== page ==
© Reuters. FILE PHOTO: The logo of car manufacturer Tesla is seen at a branch office in Bern, Switzerland October 28, 2020. REUTERS/Arnd Wiegmann/File Photo/File Photo
By Jonathan Stempel
NEW YORK (Reuters) -JPMorgan Chase & Co on Monday sued Tesla (NASDAQ:TSLA) Inc for $162.2 million, accusing Elon Musk’s electric car company of “flagrantly” breaching a contract related to stock warrants after its share price soared.
According to the complaint filed in Manhattan federal court, Tesla in 2014 sold warrants to JPMorgan (NYSE:JPM) that would pay off if their “strike price” were below Tesla’s share price upon the warrants’ expiration in June and July 2021.
JPMorgan, which said it had authority to adjust the strike price, said it substantially reduced the strike price after Musk’s Aug. 7, 2018 tweet that he might take Tesla private at $420 per share and had “funding secured,” and reversed some of the reduction when Musk abandoned the idea 17 days later.
But Tesla’s share price rose approximately 10-fold by the time the warrants expired, and JPMorgan said this required Tesla under its contract to deliver shares of its stock or cash. The bank said Tesla’s failure to do that amounted to a default.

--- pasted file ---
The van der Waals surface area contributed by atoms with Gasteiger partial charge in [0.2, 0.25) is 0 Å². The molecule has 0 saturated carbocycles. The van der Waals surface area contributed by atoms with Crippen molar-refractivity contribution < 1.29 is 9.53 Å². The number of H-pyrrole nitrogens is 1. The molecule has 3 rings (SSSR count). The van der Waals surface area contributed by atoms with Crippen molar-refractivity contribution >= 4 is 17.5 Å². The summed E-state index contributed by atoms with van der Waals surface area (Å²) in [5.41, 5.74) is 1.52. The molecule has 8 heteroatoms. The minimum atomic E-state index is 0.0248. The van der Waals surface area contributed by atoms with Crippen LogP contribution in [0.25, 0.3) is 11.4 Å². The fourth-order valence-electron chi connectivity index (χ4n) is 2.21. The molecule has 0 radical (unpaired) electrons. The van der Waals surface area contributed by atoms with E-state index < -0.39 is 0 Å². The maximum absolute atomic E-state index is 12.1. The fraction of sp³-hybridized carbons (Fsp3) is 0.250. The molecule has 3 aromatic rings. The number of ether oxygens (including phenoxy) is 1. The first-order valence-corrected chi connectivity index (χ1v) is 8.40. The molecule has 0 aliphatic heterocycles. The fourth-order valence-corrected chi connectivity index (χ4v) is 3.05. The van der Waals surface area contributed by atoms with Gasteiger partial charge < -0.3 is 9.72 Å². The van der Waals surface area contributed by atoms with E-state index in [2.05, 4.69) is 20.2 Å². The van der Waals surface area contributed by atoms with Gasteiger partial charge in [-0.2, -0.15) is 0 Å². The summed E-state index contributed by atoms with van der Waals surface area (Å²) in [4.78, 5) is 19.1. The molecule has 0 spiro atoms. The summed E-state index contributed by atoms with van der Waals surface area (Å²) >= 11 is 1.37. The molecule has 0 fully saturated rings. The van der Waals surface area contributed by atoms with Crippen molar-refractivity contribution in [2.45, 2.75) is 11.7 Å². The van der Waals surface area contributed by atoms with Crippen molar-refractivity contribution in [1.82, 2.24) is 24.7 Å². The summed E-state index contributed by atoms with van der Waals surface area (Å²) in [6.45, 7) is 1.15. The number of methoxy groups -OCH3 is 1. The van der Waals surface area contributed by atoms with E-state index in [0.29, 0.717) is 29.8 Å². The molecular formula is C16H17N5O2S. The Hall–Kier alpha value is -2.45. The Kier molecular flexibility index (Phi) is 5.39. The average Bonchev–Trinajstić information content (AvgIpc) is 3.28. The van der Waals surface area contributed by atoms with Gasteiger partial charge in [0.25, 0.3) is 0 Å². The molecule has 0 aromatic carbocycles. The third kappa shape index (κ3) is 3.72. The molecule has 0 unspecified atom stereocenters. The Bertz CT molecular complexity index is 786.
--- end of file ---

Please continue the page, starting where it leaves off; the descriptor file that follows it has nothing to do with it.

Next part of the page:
“Though JPMorgan’s adjustments were appropriate and contractually required,” the complaint said, “Tesla has flagrantly ignored its clear contractual obligation to pay JPMorgan in full.”
Tesla did not immediately respond to requests for comment after market hours.
According to the complaint, Tesla sold the warrants to reduce potential stock dilution from a separate convertible bond sale and to lower its federal income taxes.
JPMorgan said it had been contractually entitled to adjust the warrants’ terms following “significant corporate transactions involving Tesla.”
The automaker in February 2019 complained that the bank’s adjustments were “an opportunistic attempt to take advantage of changes in volatility in Tesla’s stock,” but did not challenge the underlying calculations, JPMorgan said.
Musk’s tweets led to U.S. Securities and Exchange Commission civil charges and $20 million fines against both him and Tesla.